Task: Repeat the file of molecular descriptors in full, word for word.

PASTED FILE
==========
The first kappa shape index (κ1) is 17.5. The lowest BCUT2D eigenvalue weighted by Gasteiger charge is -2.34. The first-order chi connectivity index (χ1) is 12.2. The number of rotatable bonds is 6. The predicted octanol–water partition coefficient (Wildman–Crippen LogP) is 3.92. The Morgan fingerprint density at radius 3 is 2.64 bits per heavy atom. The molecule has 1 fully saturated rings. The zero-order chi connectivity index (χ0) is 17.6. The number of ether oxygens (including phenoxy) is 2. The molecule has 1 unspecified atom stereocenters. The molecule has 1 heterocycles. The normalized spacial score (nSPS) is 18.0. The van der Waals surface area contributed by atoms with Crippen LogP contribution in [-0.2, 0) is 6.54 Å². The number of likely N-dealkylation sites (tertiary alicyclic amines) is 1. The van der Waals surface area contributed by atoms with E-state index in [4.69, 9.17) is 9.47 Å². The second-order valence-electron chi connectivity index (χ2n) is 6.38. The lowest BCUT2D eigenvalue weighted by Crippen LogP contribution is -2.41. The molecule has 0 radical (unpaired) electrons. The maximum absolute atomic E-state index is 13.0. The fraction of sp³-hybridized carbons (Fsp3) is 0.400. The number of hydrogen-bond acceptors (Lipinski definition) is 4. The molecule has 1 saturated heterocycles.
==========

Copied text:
The first kappa shape index (κ1) is 17.5. The lowest BCUT2D eigenvalue weighted by Gasteiger charge is -2.34. The first-order chi connectivity index (χ1) is 12.2. The number of rotatable bonds is 6. The predicted octanol–water partition coefficient (Wildman–Crippen LogP) is 3.92. The Morgan fingerprint density at radius 3 is 2.64 bits per heavy atom. The molecule has 1 fully saturated rings. The zero-order chi connectivity index (χ0) is 17.6. The number of ether oxygens (including phenoxy) is 2. The molecule has 1 unspecified atom stereocenters. The molecule has 1 heterocycles. The normalized spacial score (nSPS) is 18.0. The van der Waals surface area contributed by atoms with Crippen LogP contribution in [-0.2, 0) is 6.54 Å². The number of likely N-dealkylation sites (tertiary alicyclic amines) is 1. The van der Waals surface area contributed by atoms with E-state index in [4.69, 9.17) is 9.47 Å². The second-order valence-electron chi connectivity index (χ2n) is 6.38. The lowest BCUT2D eigenvalue weighted by Crippen LogP contribution is -2.41. The molecule has 0 radical (unpaired) electrons. The maximum absolute atomic E-state index is 13.0. The fraction of sp³-hybridized carbons (Fsp3) is 0.400. The number of hydrogen-bond acceptors (Lipinski definition) is 4. The molecule has 1 saturated heterocycles.